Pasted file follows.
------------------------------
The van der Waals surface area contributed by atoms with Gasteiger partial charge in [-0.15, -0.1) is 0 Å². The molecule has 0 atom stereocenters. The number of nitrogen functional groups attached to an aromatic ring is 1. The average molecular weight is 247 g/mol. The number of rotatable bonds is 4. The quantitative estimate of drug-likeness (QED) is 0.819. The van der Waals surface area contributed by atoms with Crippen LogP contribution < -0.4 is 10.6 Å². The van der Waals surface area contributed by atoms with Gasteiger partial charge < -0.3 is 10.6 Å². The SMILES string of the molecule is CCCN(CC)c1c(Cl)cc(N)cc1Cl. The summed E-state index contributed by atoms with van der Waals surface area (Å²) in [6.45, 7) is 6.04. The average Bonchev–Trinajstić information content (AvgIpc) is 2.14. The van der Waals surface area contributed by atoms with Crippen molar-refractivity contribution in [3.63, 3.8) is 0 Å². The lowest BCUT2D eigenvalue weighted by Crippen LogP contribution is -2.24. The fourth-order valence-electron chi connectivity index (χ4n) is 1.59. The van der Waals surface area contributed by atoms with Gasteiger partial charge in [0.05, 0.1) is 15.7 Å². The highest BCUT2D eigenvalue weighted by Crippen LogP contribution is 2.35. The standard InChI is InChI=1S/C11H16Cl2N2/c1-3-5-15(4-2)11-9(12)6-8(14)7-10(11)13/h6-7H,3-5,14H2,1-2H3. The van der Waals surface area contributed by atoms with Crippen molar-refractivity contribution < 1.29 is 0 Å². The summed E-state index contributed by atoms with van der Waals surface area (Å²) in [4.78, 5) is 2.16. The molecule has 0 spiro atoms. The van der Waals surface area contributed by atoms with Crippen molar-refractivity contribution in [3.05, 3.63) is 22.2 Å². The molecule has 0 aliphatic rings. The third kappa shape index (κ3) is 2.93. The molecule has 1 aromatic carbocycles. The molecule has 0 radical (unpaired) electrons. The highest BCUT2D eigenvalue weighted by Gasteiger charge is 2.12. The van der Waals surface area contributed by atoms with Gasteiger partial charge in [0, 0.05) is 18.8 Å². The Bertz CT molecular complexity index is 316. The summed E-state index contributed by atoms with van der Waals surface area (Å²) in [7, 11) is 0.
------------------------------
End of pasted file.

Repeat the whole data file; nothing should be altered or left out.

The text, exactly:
The van der Waals surface area contributed by atoms with Gasteiger partial charge in [-0.15, -0.1) is 0 Å². The molecule has 0 atom stereocenters. The number of nitrogen functional groups attached to an aromatic ring is 1. The average molecular weight is 247 g/mol. The number of rotatable bonds is 4. The quantitative estimate of drug-likeness (QED) is 0.819. The van der Waals surface area contributed by atoms with Crippen LogP contribution < -0.4 is 10.6 Å². The van der Waals surface area contributed by atoms with Gasteiger partial charge < -0.3 is 10.6 Å². The SMILES string of the molecule is CCCN(CC)c1c(Cl)cc(N)cc1Cl. The summed E-state index contributed by atoms with van der Waals surface area (Å²) in [6.45, 7) is 6.04. The average Bonchev–Trinajstić information content (AvgIpc) is 2.14. The van der Waals surface area contributed by atoms with Crippen molar-refractivity contribution in [3.63, 3.8) is 0 Å². The lowest BCUT2D eigenvalue weighted by Crippen LogP contribution is -2.24. The fourth-order valence-electron chi connectivity index (χ4n) is 1.59. The van der Waals surface area contributed by atoms with Gasteiger partial charge in [0.05, 0.1) is 15.7 Å². The highest BCUT2D eigenvalue weighted by Crippen LogP contribution is 2.35. The standard InChI is InChI=1S/C11H16Cl2N2/c1-3-5-15(4-2)11-9(12)6-8(14)7-10(11)13/h6-7H,3-5,14H2,1-2H3. The van der Waals surface area contributed by atoms with Crippen molar-refractivity contribution < 1.29 is 0 Å². The summed E-state index contributed by atoms with van der Waals surface area (Å²) in [4.78, 5) is 2.16. The molecule has 0 spiro atoms. The van der Waals surface area contributed by atoms with Crippen molar-refractivity contribution in [3.05, 3.63) is 22.2 Å². The molecule has 0 aliphatic rings. The third kappa shape index (κ3) is 2.93. The molecule has 1 aromatic carbocycles. The molecule has 0 radical (unpaired) electrons. The highest BCUT2D eigenvalue weighted by Gasteiger charge is 2.12. The van der Waals surface area contributed by atoms with Gasteiger partial charge in [0, 0.05) is 18.8 Å². The Bertz CT molecular complexity index is 316. The summed E-state index contributed by atoms with van der Waals surface area (Å²) in [7, 11) is 0.